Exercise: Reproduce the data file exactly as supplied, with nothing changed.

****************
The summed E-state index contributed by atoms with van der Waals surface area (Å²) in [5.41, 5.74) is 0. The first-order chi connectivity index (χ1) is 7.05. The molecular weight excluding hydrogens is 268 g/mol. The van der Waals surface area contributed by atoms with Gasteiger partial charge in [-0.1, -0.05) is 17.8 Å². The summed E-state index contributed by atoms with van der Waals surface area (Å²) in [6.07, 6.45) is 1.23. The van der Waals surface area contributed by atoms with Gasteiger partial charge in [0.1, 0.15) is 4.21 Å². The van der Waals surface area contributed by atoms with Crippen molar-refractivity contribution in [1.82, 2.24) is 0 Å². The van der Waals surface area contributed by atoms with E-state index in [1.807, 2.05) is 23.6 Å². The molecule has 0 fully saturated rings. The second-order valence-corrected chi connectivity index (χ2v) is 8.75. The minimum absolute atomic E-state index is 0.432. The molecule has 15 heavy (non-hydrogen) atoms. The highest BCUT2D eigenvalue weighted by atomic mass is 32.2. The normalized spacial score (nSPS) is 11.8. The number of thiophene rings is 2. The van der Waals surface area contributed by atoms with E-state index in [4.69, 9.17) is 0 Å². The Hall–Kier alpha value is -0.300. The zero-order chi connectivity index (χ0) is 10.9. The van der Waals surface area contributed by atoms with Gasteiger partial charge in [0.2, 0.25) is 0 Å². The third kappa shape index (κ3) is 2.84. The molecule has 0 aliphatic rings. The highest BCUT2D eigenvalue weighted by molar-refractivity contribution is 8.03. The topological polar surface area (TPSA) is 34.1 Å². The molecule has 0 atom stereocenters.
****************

The summed E-state index contributed by atoms with van der Waals surface area (Å²) in [5.41, 5.74) is 0. The first-order chi connectivity index (χ1) is 7.05. The molecular weight excluding hydrogens is 268 g/mol. The van der Waals surface area contributed by atoms with Gasteiger partial charge in [-0.1, -0.05) is 17.8 Å². The summed E-state index contributed by atoms with van der Waals surface area (Å²) in [6.07, 6.45) is 1.23. The van der Waals surface area contributed by atoms with Gasteiger partial charge in [0.1, 0.15) is 4.21 Å². The van der Waals surface area contributed by atoms with Crippen molar-refractivity contribution in [1.82, 2.24) is 0 Å². The van der Waals surface area contributed by atoms with E-state index in [1.807, 2.05) is 23.6 Å². The molecule has 0 fully saturated rings. The second-order valence-corrected chi connectivity index (χ2v) is 8.75. The minimum absolute atomic E-state index is 0.432. The molecule has 15 heavy (non-hydrogen) atoms. The highest BCUT2D eigenvalue weighted by atomic mass is 32.2. The normalized spacial score (nSPS) is 11.8. The number of thiophene rings is 2. The van der Waals surface area contributed by atoms with E-state index in [4.69, 9.17) is 0 Å². The Hall–Kier alpha value is -0.300. The zero-order chi connectivity index (χ0) is 10.9. The van der Waals surface area contributed by atoms with Gasteiger partial charge in [0.2, 0.25) is 0 Å². The third kappa shape index (κ3) is 2.84. The molecule has 0 aliphatic rings. The highest BCUT2D eigenvalue weighted by molar-refractivity contribution is 8.03. The topological polar surface area (TPSA) is 34.1 Å². The molecule has 0 atom stereocenters.